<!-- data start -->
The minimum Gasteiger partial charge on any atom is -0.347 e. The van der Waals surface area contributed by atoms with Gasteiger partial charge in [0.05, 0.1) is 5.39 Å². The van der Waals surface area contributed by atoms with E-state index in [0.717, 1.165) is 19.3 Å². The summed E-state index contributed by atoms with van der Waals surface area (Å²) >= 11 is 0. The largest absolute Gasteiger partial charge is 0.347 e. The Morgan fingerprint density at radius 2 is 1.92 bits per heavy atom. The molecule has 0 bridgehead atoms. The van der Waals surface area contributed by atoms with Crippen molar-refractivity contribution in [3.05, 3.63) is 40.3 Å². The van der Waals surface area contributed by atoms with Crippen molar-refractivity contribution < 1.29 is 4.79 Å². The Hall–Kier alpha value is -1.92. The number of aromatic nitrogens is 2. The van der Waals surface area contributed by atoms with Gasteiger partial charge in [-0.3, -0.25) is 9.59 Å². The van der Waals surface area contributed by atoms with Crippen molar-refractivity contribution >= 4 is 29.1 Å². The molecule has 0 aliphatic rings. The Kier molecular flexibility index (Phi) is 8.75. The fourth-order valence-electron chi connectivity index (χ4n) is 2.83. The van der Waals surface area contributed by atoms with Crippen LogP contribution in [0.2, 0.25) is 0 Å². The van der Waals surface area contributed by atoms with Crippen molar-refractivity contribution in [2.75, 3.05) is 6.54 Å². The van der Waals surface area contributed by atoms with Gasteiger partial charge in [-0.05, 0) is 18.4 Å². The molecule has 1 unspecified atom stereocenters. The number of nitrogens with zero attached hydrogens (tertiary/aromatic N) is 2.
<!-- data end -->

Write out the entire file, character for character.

The minimum Gasteiger partial charge on any atom is -0.347 e. The van der Waals surface area contributed by atoms with Gasteiger partial charge in [0.05, 0.1) is 5.39 Å². The van der Waals surface area contributed by atoms with E-state index in [0.717, 1.165) is 19.3 Å². The summed E-state index contributed by atoms with van der Waals surface area (Å²) >= 11 is 0. The largest absolute Gasteiger partial charge is 0.347 e. The Morgan fingerprint density at radius 2 is 1.92 bits per heavy atom. The molecule has 0 bridgehead atoms. The van der Waals surface area contributed by atoms with Crippen molar-refractivity contribution in [3.05, 3.63) is 40.3 Å². The van der Waals surface area contributed by atoms with Crippen molar-refractivity contribution < 1.29 is 4.79 Å². The Hall–Kier alpha value is -1.92. The number of aromatic nitrogens is 2. The van der Waals surface area contributed by atoms with Gasteiger partial charge in [-0.3, -0.25) is 9.59 Å². The van der Waals surface area contributed by atoms with Crippen molar-refractivity contribution >= 4 is 29.1 Å². The molecule has 0 aliphatic rings. The Kier molecular flexibility index (Phi) is 8.75. The fourth-order valence-electron chi connectivity index (χ4n) is 2.83. The van der Waals surface area contributed by atoms with Crippen LogP contribution in [0.2, 0.25) is 0 Å². The van der Waals surface area contributed by atoms with Crippen molar-refractivity contribution in [2.75, 3.05) is 6.54 Å². The van der Waals surface area contributed by atoms with Gasteiger partial charge in [-0.05, 0) is 18.4 Å². The molecule has 1 unspecified atom stereocenters. The number of nitrogens with zero attached hydrogens (tertiary/aromatic N) is 2.